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Distance Constraints: The Limits of Foreign Lending in Poor Economies

By Atif Mian

Abstract

Do foreign banks shy away from relationship loans requiring close monitoring and soft information in emerging economies? The difficulty in answering this question lies in separating distance constraints, i.e. constraints faced by foreign banks due to control from long distances, from traditional constraints (the usual agency costs), and borrower fundamentals. This paper separates the three by exploiting a unique panel data set containing detailed loan-level information on the universe of all 79,323 private bank loans in Pakistan. The results indicate that distance constraints significantly prevent foreign banks from lending to “informationally difficult ” yet fundamentally sound clients requiring relational contracting. Consistent with this notion, I also find that foreign banks are less likely to bilaterally renegotiate (they litigate more), and are considerably less successful at recovering defaults. A number of independent tests show that neither traditional constraints nor fundamentals are able to explain these findings. Graduate School of Business, University of Chicago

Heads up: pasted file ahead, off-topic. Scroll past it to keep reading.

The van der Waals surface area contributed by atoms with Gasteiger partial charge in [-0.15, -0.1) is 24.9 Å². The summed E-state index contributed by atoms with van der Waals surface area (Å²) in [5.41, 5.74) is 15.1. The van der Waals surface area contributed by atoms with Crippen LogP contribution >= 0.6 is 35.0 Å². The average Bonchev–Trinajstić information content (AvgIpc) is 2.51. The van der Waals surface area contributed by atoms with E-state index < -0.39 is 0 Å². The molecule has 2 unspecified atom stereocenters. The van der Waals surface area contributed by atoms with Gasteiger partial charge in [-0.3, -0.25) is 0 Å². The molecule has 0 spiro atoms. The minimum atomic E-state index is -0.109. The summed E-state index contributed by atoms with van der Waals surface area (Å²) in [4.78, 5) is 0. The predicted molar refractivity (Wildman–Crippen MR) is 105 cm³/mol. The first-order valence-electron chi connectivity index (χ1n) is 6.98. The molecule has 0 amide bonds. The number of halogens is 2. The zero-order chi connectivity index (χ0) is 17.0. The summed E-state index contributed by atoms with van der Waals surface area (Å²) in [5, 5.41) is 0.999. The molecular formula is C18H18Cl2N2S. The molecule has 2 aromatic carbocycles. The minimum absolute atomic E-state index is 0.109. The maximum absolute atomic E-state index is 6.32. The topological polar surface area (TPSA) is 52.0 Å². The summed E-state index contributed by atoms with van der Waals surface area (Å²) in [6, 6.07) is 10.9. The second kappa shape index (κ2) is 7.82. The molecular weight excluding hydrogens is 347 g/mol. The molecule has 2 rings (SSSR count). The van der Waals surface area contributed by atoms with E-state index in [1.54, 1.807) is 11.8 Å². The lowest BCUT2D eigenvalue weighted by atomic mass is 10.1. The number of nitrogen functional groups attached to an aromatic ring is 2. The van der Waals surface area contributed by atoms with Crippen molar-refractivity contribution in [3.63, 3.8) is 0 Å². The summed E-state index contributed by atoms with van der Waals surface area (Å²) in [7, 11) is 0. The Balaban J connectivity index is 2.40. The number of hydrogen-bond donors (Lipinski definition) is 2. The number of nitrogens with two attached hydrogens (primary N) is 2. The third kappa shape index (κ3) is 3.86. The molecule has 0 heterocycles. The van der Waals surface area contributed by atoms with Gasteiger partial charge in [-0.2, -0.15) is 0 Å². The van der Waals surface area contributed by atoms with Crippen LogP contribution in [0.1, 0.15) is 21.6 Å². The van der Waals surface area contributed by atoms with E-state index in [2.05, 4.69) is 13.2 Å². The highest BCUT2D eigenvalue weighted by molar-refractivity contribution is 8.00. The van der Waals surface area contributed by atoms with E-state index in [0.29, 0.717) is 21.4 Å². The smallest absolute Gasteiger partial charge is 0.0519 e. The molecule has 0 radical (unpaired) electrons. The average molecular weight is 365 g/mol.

Year: 2011
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